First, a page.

RUB: Explaining the Rouble, Russia's Currency

| © velikorodov94 / Pixabay
The Russian rouble has had a rocky few years since the start of international sanctions on Russia. The exchange rate was as unpredictable as the weather for a while. Currently, the exchange rate is very favourable for visitors buying roubles with a strong currency, and a trip to Russia will prove to be money well spent.

A brief history

The first mention of the rouble dates back to the time when Russia was divided into a number of independent states. The city of Novgorod oval silver casts, called grivnas, were in use. Those could be further cut down into smaller pieces, which were referred to as roubles, meaning something that has been cut. In the 16th century, after all of Russia’s lands were united under one tsar, a currency reform was necessary. One rouble was used as a counting name for 100 smaller coins, kopeks, which are still in use today. Yet, a separate rouble coin only appeared in the 18th century, during the reign of Peter the Great. These new rouble coins were the equivalent of 28 grammes of silver and equal to 100 kopek coins made of copper. The content of silver in the rouble varied throughout time. Later in the 18th century, government banks began to issue paper money, called the assignation rouble, which in turn was replaced by state credit notes in 1843. After the Russian revolution of 1917 and the formation of the Soviet Union, the Soviet rouble replaced the Imperial rouble. The Soviet rouble was used in all 15 Soviet states, and some continued using it after the fall of the Union in 1991.

The Imperial Rouble © Vovka/Pixabay

The rouble today

The rouble we know now co-existed with the Soviet rouble for two years. As the country was undergoing a challenging transition to a new political and economic system, citizens were also gradually cashing in their Soviet roubles in exchange for the new ones. A hard time started for the rouble in 2014 after crippling economic sanctions were imposed on Russia following the annexation of Crimea. The rouble significantly lost its value in comparison to other world currencies, as a result causing retailers to increase their prices, although salaries and pensions remained the same. The current exchange rates hover around 50-60 roubles for 1 US dollar.

Rouble coins © Paolinio/Pixabay


The banknotes used in Russia now first appeared in 1998. The size and design of the notes are the same for all the values. They do differ, through, in colour and in the images used on the notes. Each note is dedicated to a particular city with prominent landmarks depicted on either side. The most common banknotes in use are the 50, 100, 500, 1000 and 5000 notes. The 10-rouble note can also sometimes be seen, but is gradually being replaced with a coin of equivalent value. In 2017, two new additions were made: a 200- and 2000-rouble banknote, yet these two are still a rare sight and are gradually being introduced into circulation.

An assortment of rouble banknotes © Romi_Lado/Pixabay

What will your money get you?

50 rubles (approx. US$0.80)

In today’s economy, 50 roubles won’t get you very far. Especially when exploring touristy areas of a city, prices will be slightly escalated and higher than in a more residential neighbourhood. In most cities, with the exception of Moscow, it will be just enough to buy a one-way bus or subway ticket, so always have one handy when travelling on public transport.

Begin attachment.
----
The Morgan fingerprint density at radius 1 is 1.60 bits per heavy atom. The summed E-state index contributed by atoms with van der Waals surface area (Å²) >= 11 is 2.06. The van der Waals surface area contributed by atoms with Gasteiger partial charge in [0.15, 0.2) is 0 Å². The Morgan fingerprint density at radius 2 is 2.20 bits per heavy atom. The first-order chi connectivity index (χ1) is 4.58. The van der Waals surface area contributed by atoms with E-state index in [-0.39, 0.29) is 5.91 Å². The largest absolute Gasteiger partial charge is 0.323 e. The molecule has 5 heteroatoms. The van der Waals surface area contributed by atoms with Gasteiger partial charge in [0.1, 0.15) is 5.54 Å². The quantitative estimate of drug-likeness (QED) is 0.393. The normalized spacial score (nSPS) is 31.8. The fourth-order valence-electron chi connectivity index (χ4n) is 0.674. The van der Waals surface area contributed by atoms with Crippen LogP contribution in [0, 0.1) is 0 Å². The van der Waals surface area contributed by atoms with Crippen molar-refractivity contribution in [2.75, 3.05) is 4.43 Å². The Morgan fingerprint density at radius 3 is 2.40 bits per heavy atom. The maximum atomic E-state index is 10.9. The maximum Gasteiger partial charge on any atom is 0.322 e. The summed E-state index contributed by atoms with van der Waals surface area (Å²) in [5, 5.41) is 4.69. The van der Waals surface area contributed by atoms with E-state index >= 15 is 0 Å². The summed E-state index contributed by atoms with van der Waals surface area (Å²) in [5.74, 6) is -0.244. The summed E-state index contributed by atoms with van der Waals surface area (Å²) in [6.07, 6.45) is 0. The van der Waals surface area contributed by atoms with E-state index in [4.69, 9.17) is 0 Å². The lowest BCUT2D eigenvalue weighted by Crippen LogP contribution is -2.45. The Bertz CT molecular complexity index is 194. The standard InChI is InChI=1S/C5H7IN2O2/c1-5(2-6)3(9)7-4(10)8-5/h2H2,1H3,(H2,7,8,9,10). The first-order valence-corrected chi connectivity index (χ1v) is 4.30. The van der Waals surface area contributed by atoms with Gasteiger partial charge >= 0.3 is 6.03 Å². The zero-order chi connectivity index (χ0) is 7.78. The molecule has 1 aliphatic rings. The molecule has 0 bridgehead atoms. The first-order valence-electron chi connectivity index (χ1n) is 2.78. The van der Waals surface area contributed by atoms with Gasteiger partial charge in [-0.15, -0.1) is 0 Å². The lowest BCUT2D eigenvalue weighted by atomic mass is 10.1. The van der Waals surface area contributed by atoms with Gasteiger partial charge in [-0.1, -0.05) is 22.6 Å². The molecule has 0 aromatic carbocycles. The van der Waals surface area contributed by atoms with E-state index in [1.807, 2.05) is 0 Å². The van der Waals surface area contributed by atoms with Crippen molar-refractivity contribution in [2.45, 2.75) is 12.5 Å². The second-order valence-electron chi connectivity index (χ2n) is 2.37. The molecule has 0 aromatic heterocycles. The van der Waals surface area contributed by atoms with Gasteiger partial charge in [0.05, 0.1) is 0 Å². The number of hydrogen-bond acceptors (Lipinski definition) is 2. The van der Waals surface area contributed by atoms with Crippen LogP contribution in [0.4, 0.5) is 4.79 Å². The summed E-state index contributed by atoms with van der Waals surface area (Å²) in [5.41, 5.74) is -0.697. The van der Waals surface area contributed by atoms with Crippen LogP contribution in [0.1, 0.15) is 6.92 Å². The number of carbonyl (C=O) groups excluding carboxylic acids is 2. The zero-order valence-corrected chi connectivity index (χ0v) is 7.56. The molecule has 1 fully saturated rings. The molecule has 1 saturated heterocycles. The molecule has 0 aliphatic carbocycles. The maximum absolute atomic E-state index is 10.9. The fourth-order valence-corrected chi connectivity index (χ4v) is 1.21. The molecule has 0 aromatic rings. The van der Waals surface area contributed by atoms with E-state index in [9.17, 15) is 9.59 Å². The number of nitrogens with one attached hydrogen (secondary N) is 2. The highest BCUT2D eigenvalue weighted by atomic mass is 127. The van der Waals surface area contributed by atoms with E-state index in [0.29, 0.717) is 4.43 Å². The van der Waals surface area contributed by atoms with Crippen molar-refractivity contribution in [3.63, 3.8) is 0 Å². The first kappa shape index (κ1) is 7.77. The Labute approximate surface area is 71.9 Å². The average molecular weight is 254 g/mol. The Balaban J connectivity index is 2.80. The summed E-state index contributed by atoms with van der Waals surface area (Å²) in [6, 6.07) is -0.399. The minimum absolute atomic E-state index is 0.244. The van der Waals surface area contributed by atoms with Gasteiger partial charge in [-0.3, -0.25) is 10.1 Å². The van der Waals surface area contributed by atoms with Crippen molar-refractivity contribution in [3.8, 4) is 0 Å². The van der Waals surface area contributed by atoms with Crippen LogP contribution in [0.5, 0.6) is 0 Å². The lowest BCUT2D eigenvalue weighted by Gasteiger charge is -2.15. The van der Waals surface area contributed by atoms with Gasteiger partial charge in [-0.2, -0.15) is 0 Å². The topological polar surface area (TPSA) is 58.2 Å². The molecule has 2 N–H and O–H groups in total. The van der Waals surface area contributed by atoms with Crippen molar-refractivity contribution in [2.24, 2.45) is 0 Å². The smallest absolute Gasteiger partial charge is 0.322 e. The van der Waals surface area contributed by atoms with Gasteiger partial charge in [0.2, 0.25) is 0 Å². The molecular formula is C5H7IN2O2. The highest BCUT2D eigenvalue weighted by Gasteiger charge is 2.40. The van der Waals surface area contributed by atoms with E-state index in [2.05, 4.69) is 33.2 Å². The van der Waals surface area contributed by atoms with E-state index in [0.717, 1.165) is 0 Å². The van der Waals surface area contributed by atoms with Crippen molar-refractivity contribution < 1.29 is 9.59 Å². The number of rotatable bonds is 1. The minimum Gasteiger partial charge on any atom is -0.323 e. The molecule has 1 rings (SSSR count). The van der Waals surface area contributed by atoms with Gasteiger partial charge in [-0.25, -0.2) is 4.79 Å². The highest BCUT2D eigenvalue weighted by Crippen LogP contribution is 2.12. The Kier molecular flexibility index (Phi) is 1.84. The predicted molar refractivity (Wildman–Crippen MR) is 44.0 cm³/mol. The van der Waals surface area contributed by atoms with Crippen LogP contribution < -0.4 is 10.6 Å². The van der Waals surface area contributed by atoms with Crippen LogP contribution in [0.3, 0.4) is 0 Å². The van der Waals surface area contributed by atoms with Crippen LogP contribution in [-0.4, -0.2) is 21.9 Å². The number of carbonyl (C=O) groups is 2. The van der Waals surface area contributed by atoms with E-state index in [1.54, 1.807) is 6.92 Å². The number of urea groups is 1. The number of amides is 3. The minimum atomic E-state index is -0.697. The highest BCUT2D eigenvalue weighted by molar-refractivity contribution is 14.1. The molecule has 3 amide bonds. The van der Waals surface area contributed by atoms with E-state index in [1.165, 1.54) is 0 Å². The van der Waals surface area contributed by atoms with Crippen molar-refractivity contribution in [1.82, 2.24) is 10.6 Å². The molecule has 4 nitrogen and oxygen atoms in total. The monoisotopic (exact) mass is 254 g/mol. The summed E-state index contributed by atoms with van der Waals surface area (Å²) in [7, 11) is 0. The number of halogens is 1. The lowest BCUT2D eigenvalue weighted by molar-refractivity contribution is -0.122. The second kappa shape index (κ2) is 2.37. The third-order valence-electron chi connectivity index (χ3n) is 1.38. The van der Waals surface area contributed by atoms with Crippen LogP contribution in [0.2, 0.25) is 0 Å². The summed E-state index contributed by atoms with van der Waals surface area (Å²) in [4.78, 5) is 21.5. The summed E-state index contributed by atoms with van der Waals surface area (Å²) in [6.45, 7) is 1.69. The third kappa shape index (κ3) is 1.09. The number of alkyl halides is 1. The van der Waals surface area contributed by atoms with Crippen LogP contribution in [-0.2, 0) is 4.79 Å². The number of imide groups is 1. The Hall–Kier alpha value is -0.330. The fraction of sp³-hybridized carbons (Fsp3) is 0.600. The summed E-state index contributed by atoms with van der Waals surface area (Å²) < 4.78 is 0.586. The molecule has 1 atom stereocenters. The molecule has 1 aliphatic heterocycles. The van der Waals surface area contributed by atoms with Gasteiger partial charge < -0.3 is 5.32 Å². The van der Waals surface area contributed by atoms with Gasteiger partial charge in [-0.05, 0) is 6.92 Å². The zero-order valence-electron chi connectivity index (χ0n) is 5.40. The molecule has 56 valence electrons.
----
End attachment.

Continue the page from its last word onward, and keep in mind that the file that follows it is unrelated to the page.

100 rubles (approx. US$1.60)

Most basics in a grocery store will cost less, or around 100 roubles. You could get a bottle of water, a snack bar, some fruit and maybe even a coffee in a local chain. It will also be enough to buy a return ticket on a suburban train to explore the environs of a city.

500 rubles (approx. US$8)

A more useful amount to spend, 500 rubles can easily buy a breakfast, lunch or even an inexpensive dinner. Most tickets to museums will cost within the 500-ruble range, although sometimes very popular attractions feel confident to charge even more than that. In rainy weather, 5o0 rubles can also get you a short cab ride within a 20-30 minutes’ driving distance.

1000 rubles (approx. US$16)

Just over 1000 roubles is an amount you would spend on a nice dinner with wine or will get your groceries for the week. It really depends on how you choose to spend it. A couple thousand is also a good amount to put aside on your trip if you’ll be getting souvenirs sometime down the road.

5000 roubles (approx. US$80)

A 5000-rouble note can get you a lot of things, so it’s best not to carry these around in large stashes. It would pay for a few nights in a standard hotel or buy a ticket from St Petersburg to Moscow by high-speed train.

Roubles in the pocket © Astryd_MAD/Pixabay

Tips for splashing your cash

It’s useful to have cash on you, as many small businesses, like street stalls, won’t accept credit cards. The buses also still run on a cash system, and tickets are purchased on board. Make sure to have a smaller note for these occasions, as vendors may simply not have enough change to give you.

Be careful about where you exchange your money. Do so only at a bank, hotel or proper exchange office. Street traders may give you a good rate, but they may also hand over fake currency. Remember that exchanges in other currencies are illegal, so don’t become an accomplice.

Tipping is customary in Russian restaurants, as wages are often fairly low. Aim for the usual 10%, or 15% if you’ve had exceptional service. Coffee shops and on-the-go places will usually have a tip jar, but don’t feel obliged to tip in a place with no wait staff.

Paying with 1000 roubles © quinntheislander/Pixabay